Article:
Review: Disney+ — What's Good, What's Bad, What's Back The Disney streaming service premiered this week with a combination of existing content from several giant brands, new originals and technical difficulties.
NPR logo What's Good, What's Bad And What's Back On Disney+

What's Good, What's Bad And What's Back On Disney+

Olivia Rodrigo and Matt Cornett in High School Musical: The Musical: The Series. Natalie Cass/Disney+ hide caption

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Natalie Cass/Disney+

Olivia Rodrigo and Matt Cornett in High School Musical: The Musical: The Series.

Natalie Cass/Disney+

The most striking thing about Disney+ as of its launch is that even most of what's new isn't new.

The originals include The Mandalorian, which is a Star Wars series; High School Musical: The Musical: The Series, a scripted mockumentary connected to High School Musical; a live-action remake of Lady and the Tramp; Marvel Hero Project, which capitalizes on the Marvel brand by making inspirational kids into superheroes with their own commemorative comics; and the short series Forky Asks A Question, in which the Toy Story 4 breakout star considers quandaries like "What Is Money?" Even Noelle, a new kids' Christmas movie starring Anna Kendrick and Bill Hader as Santa's children, was originally set up as a theatrical film and only later rejiggered as a streaming original.

It's too early to have seen everything that's new, but let's take a look at some of the originals on offer — or the semi-originals, let's say.

Encore! I think this is my favorite of the originals I've seen. It kind of nestles up to the High School Musical brand, in that it's a reality series in which each episode reunites the cast members of an actual high school musical, challenging them to not only catch up with each other but restage their original show. The first episode brings the cast of a 1996 Santee, Calif., production of Annie back together, and while a lot of it is pretty cheesy, there's something very genuine about grown adults who have largely abandoned theater coming back to it, just briefly, to revisit what made them theater kids in the first place.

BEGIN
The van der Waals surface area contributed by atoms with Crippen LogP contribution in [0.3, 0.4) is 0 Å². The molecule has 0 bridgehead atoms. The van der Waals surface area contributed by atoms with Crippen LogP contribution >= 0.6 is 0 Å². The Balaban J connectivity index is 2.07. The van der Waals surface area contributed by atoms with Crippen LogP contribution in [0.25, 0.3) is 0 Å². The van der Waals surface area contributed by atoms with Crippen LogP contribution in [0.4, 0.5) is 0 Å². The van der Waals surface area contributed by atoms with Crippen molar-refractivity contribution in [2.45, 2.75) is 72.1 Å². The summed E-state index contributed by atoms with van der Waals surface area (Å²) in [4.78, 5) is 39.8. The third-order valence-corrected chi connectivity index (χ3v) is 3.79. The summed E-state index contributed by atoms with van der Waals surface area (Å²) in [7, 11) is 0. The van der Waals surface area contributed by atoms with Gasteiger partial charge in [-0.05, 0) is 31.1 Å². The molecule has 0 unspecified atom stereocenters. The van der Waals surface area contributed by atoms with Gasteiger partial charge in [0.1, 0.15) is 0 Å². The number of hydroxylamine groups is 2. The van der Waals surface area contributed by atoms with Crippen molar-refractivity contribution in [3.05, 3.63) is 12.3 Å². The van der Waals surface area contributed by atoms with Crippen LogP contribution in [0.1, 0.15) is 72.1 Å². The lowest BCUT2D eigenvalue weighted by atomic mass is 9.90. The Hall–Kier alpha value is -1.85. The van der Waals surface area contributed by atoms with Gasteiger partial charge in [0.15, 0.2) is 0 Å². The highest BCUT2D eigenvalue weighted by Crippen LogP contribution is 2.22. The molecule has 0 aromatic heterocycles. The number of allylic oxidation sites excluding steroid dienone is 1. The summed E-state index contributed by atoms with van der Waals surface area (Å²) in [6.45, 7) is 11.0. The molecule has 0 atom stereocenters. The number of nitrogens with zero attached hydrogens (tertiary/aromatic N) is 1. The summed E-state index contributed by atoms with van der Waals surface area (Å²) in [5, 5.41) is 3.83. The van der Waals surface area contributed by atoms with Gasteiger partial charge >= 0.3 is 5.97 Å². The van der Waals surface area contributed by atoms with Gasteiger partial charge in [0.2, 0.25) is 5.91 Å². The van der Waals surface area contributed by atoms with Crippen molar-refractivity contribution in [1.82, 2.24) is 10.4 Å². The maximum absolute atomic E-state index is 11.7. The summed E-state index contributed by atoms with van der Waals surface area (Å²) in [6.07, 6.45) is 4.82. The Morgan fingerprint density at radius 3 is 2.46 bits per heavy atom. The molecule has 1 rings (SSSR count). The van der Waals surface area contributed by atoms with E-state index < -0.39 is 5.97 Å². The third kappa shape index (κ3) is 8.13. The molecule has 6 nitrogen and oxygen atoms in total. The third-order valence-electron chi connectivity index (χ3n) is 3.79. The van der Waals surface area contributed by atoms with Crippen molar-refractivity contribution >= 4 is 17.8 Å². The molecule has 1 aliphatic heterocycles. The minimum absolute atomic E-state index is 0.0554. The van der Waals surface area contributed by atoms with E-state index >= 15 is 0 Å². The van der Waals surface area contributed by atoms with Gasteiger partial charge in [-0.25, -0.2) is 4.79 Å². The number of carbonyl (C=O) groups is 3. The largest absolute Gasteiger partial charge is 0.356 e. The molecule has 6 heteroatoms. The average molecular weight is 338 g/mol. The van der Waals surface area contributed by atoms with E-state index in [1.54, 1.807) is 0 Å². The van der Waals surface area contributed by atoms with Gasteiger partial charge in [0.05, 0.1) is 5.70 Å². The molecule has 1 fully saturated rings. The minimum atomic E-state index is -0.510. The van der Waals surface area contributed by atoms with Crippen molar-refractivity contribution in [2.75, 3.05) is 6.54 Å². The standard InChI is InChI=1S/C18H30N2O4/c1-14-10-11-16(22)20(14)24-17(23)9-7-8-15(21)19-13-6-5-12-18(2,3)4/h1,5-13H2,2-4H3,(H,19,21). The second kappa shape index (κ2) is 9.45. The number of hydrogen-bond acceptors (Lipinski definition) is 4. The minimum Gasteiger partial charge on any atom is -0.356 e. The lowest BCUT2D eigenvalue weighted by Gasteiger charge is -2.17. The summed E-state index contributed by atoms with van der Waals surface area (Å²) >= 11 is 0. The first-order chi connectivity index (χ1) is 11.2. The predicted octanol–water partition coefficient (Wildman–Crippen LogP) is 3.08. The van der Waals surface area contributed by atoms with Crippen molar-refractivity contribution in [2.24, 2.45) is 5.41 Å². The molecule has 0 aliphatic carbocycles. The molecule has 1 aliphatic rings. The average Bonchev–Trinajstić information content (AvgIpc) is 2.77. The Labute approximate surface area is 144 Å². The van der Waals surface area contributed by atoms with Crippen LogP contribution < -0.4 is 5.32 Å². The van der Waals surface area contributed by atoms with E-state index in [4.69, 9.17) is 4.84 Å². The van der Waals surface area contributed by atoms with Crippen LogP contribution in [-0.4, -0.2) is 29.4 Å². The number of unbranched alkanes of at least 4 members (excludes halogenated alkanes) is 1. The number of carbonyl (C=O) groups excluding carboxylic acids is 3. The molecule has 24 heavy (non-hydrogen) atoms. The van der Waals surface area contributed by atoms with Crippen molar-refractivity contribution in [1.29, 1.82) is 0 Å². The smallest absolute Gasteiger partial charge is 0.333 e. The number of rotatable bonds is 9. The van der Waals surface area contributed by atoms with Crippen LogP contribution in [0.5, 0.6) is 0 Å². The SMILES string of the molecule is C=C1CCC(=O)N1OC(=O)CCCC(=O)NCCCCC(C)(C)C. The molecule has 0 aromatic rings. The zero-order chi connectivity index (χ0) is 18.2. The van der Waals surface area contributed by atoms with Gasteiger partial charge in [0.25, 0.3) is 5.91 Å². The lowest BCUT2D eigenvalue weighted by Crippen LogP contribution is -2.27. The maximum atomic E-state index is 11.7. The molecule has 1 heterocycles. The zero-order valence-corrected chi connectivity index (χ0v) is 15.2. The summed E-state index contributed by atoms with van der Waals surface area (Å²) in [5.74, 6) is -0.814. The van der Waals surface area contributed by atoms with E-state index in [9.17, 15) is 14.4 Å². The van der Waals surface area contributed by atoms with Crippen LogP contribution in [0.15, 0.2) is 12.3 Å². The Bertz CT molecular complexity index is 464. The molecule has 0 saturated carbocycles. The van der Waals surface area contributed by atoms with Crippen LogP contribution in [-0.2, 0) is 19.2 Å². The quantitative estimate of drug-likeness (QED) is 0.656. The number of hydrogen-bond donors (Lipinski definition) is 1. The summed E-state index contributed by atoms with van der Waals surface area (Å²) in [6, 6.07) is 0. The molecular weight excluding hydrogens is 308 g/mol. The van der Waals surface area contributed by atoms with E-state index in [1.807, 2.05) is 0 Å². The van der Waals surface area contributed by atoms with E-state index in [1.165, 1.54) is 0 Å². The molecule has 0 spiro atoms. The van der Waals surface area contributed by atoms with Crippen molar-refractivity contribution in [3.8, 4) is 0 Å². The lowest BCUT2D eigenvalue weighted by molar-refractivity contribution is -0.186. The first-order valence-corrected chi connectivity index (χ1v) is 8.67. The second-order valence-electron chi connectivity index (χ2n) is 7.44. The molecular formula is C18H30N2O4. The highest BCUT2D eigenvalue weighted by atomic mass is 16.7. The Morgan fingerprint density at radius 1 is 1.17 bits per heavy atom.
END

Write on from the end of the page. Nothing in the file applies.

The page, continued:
Forky Asks A Question: These are three-minute bites of Forky, the talking spork who set Pixar's world on fire this summer. In the first, he ponders what money is with the help of his friend Hamm. (Both Forky and Hamm are voiced by their original film actors, Tony Hale and John Ratzenberger.)

High School Musical: The Musical: The Series: The first thing to know is that they clearly did adopt that title with a tongue-in-cheek attitude about the project, not with the sense that double-colon naming conventions are a good idea. It settles into an amiable, scripted mockumentary in which the high school where High School Musical was filmed puts on a production of a stage adaptation of the film. Does that make sense? It shouldn't. But for those over and under 12 who enjoyed the earnest, silly pleasantness of HSM, this might just hit the spot.

The Mandalorian is almost certainly the highest-profile original Disney+ has. Being a Star Wars movie person but not particularly an expanded-universe person, I turned this one over to NPR's own Glen Weldon, who offers these thoughts:

Set in the grubby, "hive of scum and villainy" corner of the Star Wars universe as far from The Force as possible — think blasters and armor, not lightsabers and Jedi robes — The Mandalorian's workmanlike first episode ended with an intriguing revelation. Plus, it had Werner Herzog as a shady underworld figure biting off chewy chunks of his whispered dialogue, which included the words "parsec" and "fob," so that's fun.